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  • Pharmacy Integration Fund should be used to improve patient care, says RPS

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    Thursday, 18 January 2018 10:43
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Umesh Modi is a chartered accountant, and Pamini Jatheeskumar is a chartered certified accountant at Silver Levene...
  Don Lavoie is alcohol programme manager at Public Health England and Gul Root is lead...
Don Lavoie is alcohol programme manager at Public Health England and Gul Root is lead pharmacist, Health and Wellbeing Directorate, Public Health England
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NHS England logoJuly 8 2015

NHS England has announced a £15 million pilot scheme which will “fund, recruit and employ” clinical pharmacists in GP surgeries.

Running over the next three years the scheme will see around 250-300 pharmacists employed directly by general practices in the first wave of the programme, supporting around 1 million patients.

The clinical pharmacists’ role will be to support GPs in helping to manage long-term conditions, provide specific advice for people on multiple medications and increase the access to health checks. Pharmacists will also be tasked with helping improve communication about patients’ medicines between the GP surgery, hospitals and community pharmacies.

NHS England says the model of each pilot site will be based on one senior clinical pharmacist and five clinical pharmacists. The senior clinical pharmacist will provide mentoring to the other pharmacists, including training support where needed to take on prescribing responsibilities during the programme.

Throughout the first year the clinical pharmacists will undertake a tailored education programme which is being developed by the Centre for Postgraduate Pharmacy Education. Examples of work that a clinical pharmacist may do in a GP practice could be as follows:

  • providing clinical advice and expertise on treatments
  • developing bespoke medicine plans for individual patients
  • establishing ongoing professional relationships with individual patients
  • assisting with communication across a patient’s care pathway, including with GPs, hospitals and social care
  • monitoring patients with complex long term conditions such as hypertension or diabetes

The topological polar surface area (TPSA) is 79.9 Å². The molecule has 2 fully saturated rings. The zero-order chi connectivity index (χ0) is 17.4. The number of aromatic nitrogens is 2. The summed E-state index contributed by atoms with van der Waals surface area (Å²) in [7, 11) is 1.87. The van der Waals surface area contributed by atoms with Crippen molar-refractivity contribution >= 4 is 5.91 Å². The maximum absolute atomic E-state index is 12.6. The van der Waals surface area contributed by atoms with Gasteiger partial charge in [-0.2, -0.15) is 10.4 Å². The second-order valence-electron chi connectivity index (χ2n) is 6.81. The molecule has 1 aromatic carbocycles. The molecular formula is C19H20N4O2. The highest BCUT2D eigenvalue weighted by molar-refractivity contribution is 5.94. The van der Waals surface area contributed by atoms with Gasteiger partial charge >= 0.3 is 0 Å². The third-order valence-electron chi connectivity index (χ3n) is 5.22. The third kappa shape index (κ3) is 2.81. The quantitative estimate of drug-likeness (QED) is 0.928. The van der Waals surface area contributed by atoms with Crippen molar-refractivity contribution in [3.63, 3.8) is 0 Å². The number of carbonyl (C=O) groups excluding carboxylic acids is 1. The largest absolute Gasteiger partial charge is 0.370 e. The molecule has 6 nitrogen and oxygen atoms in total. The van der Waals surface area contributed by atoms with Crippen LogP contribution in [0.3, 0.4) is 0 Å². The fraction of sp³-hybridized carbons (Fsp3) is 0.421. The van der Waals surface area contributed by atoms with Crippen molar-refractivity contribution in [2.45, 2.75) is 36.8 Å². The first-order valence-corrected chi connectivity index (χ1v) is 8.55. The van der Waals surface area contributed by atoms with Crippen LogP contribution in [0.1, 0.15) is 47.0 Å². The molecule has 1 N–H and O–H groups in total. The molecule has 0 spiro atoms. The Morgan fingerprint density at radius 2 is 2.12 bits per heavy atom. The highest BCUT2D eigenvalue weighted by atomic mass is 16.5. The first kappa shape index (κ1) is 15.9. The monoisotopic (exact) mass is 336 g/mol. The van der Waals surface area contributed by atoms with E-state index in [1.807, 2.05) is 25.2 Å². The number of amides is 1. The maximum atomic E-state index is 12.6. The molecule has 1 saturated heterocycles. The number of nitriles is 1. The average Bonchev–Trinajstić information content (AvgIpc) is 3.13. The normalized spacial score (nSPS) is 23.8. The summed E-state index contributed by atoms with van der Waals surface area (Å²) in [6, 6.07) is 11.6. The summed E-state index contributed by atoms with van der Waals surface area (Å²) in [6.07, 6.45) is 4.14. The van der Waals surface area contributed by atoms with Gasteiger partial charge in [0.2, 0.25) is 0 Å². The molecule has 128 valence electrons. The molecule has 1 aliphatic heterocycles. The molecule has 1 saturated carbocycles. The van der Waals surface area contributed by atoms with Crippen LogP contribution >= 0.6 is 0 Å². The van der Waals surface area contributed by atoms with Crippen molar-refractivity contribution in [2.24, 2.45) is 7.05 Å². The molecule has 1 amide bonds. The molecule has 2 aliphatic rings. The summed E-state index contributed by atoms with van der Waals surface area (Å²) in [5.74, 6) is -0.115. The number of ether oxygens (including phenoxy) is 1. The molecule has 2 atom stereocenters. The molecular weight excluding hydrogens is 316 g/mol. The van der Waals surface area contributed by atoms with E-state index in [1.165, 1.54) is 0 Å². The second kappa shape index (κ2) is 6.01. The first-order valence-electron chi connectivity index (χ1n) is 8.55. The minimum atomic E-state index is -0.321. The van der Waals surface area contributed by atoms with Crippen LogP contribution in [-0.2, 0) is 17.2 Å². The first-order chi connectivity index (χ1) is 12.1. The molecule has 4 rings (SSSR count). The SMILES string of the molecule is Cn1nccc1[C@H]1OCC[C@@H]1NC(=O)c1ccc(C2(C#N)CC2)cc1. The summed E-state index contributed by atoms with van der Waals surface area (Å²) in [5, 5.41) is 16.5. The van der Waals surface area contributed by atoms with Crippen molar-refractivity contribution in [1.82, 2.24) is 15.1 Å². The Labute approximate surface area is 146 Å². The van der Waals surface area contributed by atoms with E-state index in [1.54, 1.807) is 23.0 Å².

• managing repeat prescription requests
  • increasing the uptake of new medicines
  • managing medicines shortages by suggesting suitable alternatives where appropriate
  • supporting innovation and clinical research where appropriate
  • mentoring newer pharmacists.

Practices and groups of practices are now being invited to bid to participate in the pilot and are “strongly encouraged to work together to assemble joint bids involving pharmacists across a number of sites.” It is anticipated that clinical pharmacists will be in post early in 2016.

NHS England will co-fund the new pharmacists alongside practices for 36 months, paying 60% for the first 12 months of employment, 40% for the second year, and 20% for the third year.

Sandra Gidley, Chair of the Royal Pharmaceutical Society’s English Board, commented: “This substantial investment by NHS England shows the confidence that the NHS has in the pharmacy profession to deliver direct patient care. We are now seeing the results of our joint work with the Royal College of General Practitioners, which will provide an opportunity for pharmacists, from a range of backgrounds, to use their skills as part of the general practice team, improving patient care.

“Many pharmacists and GPs already work closely to resolve day to day medicine issues, particularly for patients with long term conditions and who are taking a number of different medications. I am particularly pleased that these new roles emphasise the importance of liaison with hospitals, community pharmacists and care homes to ensure seamless care for patients.”

Sue Sharpe, PSNC Chief Executive, was pleased that “NHS England recognises the medicines expertise of pharmacists and the role that they can play to better support patients in their treatment plans. Pharmacists working in GP practices to supplement and support the care already given by GPs and community pharmacists could be a real advance, bringing clinical benefits to many patients,” she said.

“Community pharmacy teams are the most accessible healthcare professionals and often the ones who are seen most regularly by patients. They have shown how they can help patients and we must build on this potential, with pharmacists in other settings collaborating closely with them to ensure patients are receiving joined up and consistent care.

“We hope that this project will give community and other pharmacists a chance to explore new ways of working, and perhaps training, together to offer the best possible care to patients.”

Pharmacy Voice, which represents pharmacy owners, lent its support to the scheme, but chief executive Rob Darracott cautioned that it is “vital to ensure that part of the remit of individuals taking up these roles is to strengthen the links between general practice and the community pharmacy network.

“If implemented successfully, this will greatly amplify the benefit to both GPs in terms of workload reduction, and ultimately to patients who will receive more integrated care and enhanced access to qualified healthcare professionals across the whole care pathway.

“While this move is obviously a priority for NHS England, it is paramount that we do not put other important developments for community pharmacy on the back-burner. It is essential that other initiatives that support effective joint-working are accelerated, such as the roll out of Summary Care Records ideally with a move to read/write access.”

Links:

NHS England announcement    

NHS Commissioning pilot    

RPS response    

PSNC response    

Pharmacy Voice response    

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